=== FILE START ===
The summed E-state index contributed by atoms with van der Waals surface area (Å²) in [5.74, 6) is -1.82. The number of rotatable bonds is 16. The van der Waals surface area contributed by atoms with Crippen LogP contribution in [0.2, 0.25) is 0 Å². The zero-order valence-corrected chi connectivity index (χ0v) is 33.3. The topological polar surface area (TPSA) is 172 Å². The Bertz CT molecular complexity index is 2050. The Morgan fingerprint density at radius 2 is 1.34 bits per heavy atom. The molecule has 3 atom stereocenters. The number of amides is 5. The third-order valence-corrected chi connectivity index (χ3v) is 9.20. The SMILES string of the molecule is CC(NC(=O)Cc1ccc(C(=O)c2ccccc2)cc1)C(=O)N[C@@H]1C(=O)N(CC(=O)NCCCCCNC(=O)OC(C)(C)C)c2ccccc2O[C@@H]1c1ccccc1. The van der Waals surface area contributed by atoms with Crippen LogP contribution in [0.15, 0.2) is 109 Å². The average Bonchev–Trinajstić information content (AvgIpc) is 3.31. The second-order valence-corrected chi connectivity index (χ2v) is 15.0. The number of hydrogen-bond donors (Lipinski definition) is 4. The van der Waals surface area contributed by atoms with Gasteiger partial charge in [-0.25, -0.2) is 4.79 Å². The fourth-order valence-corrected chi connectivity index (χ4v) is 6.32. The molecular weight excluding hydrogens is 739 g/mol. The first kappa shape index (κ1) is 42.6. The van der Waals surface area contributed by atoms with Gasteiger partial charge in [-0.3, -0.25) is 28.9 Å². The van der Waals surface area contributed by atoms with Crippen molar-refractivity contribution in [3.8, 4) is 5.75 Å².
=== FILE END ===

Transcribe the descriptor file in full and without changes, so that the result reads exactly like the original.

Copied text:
The summed E-state index contributed by atoms with van der Waals surface area (Å²) in [5.74, 6) is -1.82. The number of rotatable bonds is 16. The van der Waals surface area contributed by atoms with Crippen LogP contribution in [0.2, 0.25) is 0 Å². The zero-order valence-corrected chi connectivity index (χ0v) is 33.3. The topological polar surface area (TPSA) is 172 Å². The Bertz CT molecular complexity index is 2050. The Morgan fingerprint density at radius 2 is 1.34 bits per heavy atom. The molecule has 3 atom stereocenters. The number of amides is 5. The third-order valence-corrected chi connectivity index (χ3v) is 9.20. The SMILES string of the molecule is CC(NC(=O)Cc1ccc(C(=O)c2ccccc2)cc1)C(=O)N[C@@H]1C(=O)N(CC(=O)NCCCCCNC(=O)OC(C)(C)C)c2ccccc2O[C@@H]1c1ccccc1. The van der Waals surface area contributed by atoms with Crippen LogP contribution in [0.15, 0.2) is 109 Å². The average Bonchev–Trinajstić information content (AvgIpc) is 3.31. The second-order valence-corrected chi connectivity index (χ2v) is 15.0. The number of hydrogen-bond donors (Lipinski definition) is 4. The van der Waals surface area contributed by atoms with Gasteiger partial charge in [-0.25, -0.2) is 4.79 Å². The fourth-order valence-corrected chi connectivity index (χ4v) is 6.32. The molecular weight excluding hydrogens is 739 g/mol. The first kappa shape index (κ1) is 42.6. The van der Waals surface area contributed by atoms with Gasteiger partial charge in [-0.3, -0.25) is 28.9 Å². The van der Waals surface area contributed by atoms with Crippen molar-refractivity contribution in [3.8, 4) is 5.75 Å².